Tuesday, September 29, 2015


Today started out well with a delicious breakfast at Zaftig’s (thank you Michael Giobbe for that great recommendation), a quick stop in a bookshop to buy a copy of Henry James’ The Bostonians (you can’t come to Boston on a history tour and not read that!) and a stop at Trader Joe’s to pick up some breakfast food for the next few days. (The beautiful Longwood Inn has a gorgeous kitchen we can use.) Then we launched out on a day trip to Plymouth to learn about the Pilgrims – what really motivated their journey, what their life was like, how they interacted with the native people, etc.

We started with a tour of Mayflower II, a replica of the original ship the Pilgrims came over on in 1620. They actually first landed on Cape Cod near what is now Provincetown, but they soon moved to Plymouth and made their permanent settlement there. The original Mayflower sailed back to England and ended up in a scrap yard. Not a very illustrious ending for such a famous ship. But she was not a particularly noteworthy vessel at the time, and the name Mayflower was not even unique to her.

Next we walked through Pilgrim Memorial State Park to the pillared structure sheltering the most famous landmark in town: Plymouth Rock. It’s really quite a small rock for all its fame, and is mostly shrouded in legend. The journals of the Pilgrims made no mention of setting foot on a rock. But it sits there, with the date 1620 carved into it, the waters of Cape Cod Bay coming up around it (only at high tide), as a testament to the intrepid voyage to this “wilderness” land.

We walked further from there and saw the statue of William Bradford, the Governor of Plymouth Colony and documenter of their voyage in his journal Of Plymouth Plantation. Up a flight of steps from there is Cole’s Hill, upon which stands the imposing statue of Massasoit, the Wampanoag leader who “prevented the failure of Plymouth Colony and the almost certain starvation that the Pilgrims faced during the earliest years of the colony's establishment.” Near that is the Pilgrim Sarcophagus which marks the final resting place of those who died in the first year, which was 45 of the original 102 passengers.

As we continued on we saw some of the beautiful old houses, some dating back to the 1700s. Later we would happen to wander past a wood-framed one built in 1640, the oldest house in Plymouth. We walked through a lovely landscaped park called Brewster Gardens where we saw a statue honoring “those intrepid English women whose courage, fortitude and devotion brought a new nation into being.” All of this was alongside Town Brook, the spring-fed brook which was the water source for the Pilgrims.

Next on our itinerary was the Jenney Grist Mill, built and operated in the 1630s-1640s by Colonist John Jenney. It is a reconstruction of the original that burnt down. It is a museum today, but they still operate the mill two days a week and sell the cornmeal ground by it. It can grind 100 pounds an hour! We learned the origin of the phrase “to keep one’s nose to the grindstone”: sometimes, if the grindstones were too close together, the grain between the stones would become too fine a powder and could spontaneously combust, so the operator would need to keep his nose to the grindstone to smell if anything was burning and adjust the gap between the stones. It makes for a good story, even if it’s likely not etymologically accurate.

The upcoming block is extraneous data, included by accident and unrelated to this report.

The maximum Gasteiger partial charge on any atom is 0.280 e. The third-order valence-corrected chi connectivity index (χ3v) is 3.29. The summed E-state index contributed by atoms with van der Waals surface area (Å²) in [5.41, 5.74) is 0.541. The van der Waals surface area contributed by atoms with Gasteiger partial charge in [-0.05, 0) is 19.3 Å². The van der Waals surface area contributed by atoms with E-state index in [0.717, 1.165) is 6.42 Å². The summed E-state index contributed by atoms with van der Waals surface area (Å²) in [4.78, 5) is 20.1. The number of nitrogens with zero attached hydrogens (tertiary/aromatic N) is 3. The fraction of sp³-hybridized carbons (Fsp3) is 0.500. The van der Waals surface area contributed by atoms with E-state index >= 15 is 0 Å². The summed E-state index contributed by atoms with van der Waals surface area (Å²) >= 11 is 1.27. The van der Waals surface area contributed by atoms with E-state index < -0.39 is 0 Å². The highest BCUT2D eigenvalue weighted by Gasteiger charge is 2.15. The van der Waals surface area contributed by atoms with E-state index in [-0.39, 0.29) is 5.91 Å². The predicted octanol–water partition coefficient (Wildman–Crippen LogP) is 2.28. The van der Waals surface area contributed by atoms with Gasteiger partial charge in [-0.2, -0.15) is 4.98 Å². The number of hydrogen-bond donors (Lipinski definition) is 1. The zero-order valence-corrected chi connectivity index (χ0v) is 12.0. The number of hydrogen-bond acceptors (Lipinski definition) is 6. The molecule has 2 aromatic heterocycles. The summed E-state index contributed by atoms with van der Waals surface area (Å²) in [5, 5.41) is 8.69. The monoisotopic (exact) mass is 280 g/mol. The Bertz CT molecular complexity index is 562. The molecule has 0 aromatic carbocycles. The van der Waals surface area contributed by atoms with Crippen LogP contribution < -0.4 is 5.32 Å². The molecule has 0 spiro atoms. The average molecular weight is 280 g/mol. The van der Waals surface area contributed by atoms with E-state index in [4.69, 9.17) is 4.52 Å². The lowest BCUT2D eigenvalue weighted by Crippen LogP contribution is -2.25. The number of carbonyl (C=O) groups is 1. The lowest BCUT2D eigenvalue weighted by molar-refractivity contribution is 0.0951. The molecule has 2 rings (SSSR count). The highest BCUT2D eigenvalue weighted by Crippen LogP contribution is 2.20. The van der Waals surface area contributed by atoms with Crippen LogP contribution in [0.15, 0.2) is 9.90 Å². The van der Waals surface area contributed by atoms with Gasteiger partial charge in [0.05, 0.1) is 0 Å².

After a stop for lunch (I got in my first bowl of New England clam chowder!), we headed for Plimoth Plantation, a little bit south of town. On the way we had a special treat: a flock of wild turkeys crossed the road in front of us, bringing to mind the Pilgrims’ legendary first Thanksgiving. We could see that they would definitely have had an abundant supply of turkey!

Plimoth Plantation is a reconstruction of an English colonists’ village with a replica of a Wampanoag village beside it. Costumed actors role-played the colonists and Indians going about their daily activities. As we peered into their houses, we felt sort of voyeuristic. They made themselves available for us to ask questions, but they played dumb if we didn’t enter into their time period. I asked a couple of them if I could take their picture, and they had no idea what I was talking about. They pointed at my funny looking box and the woman said to the man with a quizzical look, “I think she wants us to stand next to each other?” They were all really quite charming and hospitable.

One set of them asked me what was the reason for my visit. I said I was on a pilgrimage. They said, “Oh we’re pilgrims too. What is the purpose of your pilgrimage?” I told them I was seeking to learn more about the history of America. They said, “Ah, well we’re English. I suppose you mean the voyages of the explorers and such. There was some Norse explorer 500 years ago, I hear.” I said “No, I mean the history of this place. I understand a chap called William Bradford wrote about it in his journal.” They said, “Oh yes, he lives right across the way.” (I’d met and chatted with his wife just a few minutes prior.) And they also recommended to me a book called Good News from New England written by one of their fellow colonists. I said I supposed I could find that in a library, but I didn’t imagine they had any libraries around here. They told me that Myles Standish a few doors down had a good personal library, but he wasn’t likely to lend me his private copy. I figured I wouldn’t bother telling them I could probably find a PDF of it on the Internet. They’d never met a geek before and wouldn’t know what to do with one.

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